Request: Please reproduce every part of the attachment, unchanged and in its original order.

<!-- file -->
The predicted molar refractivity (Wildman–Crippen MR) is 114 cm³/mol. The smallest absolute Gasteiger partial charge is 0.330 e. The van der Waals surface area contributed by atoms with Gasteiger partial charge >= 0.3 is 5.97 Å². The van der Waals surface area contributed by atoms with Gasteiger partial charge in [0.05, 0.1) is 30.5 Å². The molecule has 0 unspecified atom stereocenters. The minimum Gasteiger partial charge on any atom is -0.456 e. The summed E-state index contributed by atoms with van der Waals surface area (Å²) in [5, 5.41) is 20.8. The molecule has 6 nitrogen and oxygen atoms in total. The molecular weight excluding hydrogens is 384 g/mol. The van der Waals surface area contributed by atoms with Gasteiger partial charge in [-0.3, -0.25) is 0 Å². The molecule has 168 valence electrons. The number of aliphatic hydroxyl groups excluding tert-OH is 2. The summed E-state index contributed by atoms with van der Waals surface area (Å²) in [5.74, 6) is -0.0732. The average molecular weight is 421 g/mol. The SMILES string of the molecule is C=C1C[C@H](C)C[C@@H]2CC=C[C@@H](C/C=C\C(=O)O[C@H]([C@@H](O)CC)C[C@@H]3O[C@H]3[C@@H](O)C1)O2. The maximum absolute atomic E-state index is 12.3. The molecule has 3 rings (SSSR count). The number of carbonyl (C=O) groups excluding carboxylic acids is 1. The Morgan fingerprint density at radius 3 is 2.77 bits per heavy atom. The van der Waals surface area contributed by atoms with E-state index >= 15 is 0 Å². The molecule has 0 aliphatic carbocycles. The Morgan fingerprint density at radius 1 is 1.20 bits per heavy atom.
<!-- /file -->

The predicted molar refractivity (Wildman–Crippen MR) is 114 cm³/mol. The smallest absolute Gasteiger partial charge is 0.330 e. The van der Waals surface area contributed by atoms with Gasteiger partial charge >= 0.3 is 5.97 Å². The van der Waals surface area contributed by atoms with Gasteiger partial charge in [0.05, 0.1) is 30.5 Å². The molecule has 0 unspecified atom stereocenters. The minimum Gasteiger partial charge on any atom is -0.456 e. The summed E-state index contributed by atoms with van der Waals surface area (Å²) in [5, 5.41) is 20.8. The molecule has 6 nitrogen and oxygen atoms in total. The molecular weight excluding hydrogens is 384 g/mol. The van der Waals surface area contributed by atoms with Gasteiger partial charge in [-0.3, -0.25) is 0 Å². The molecule has 168 valence electrons. The number of aliphatic hydroxyl groups excluding tert-OH is 2. The summed E-state index contributed by atoms with van der Waals surface area (Å²) in [5.74, 6) is -0.0732. The average molecular weight is 421 g/mol. The SMILES string of the molecule is C=C1C[C@H](C)C[C@@H]2CC=C[C@@H](C/C=C\C(=O)O[C@H]([C@@H](O)CC)C[C@@H]3O[C@H]3[C@@H](O)C1)O2. The maximum absolute atomic E-state index is 12.3. The molecule has 3 rings (SSSR count). The number of carbonyl (C=O) groups excluding carboxylic acids is 1. The Morgan fingerprint density at radius 3 is 2.77 bits per heavy atom. The van der Waals surface area contributed by atoms with E-state index >= 15 is 0 Å². The molecule has 0 aliphatic carbocycles. The Morgan fingerprint density at radius 1 is 1.20 bits per heavy atom.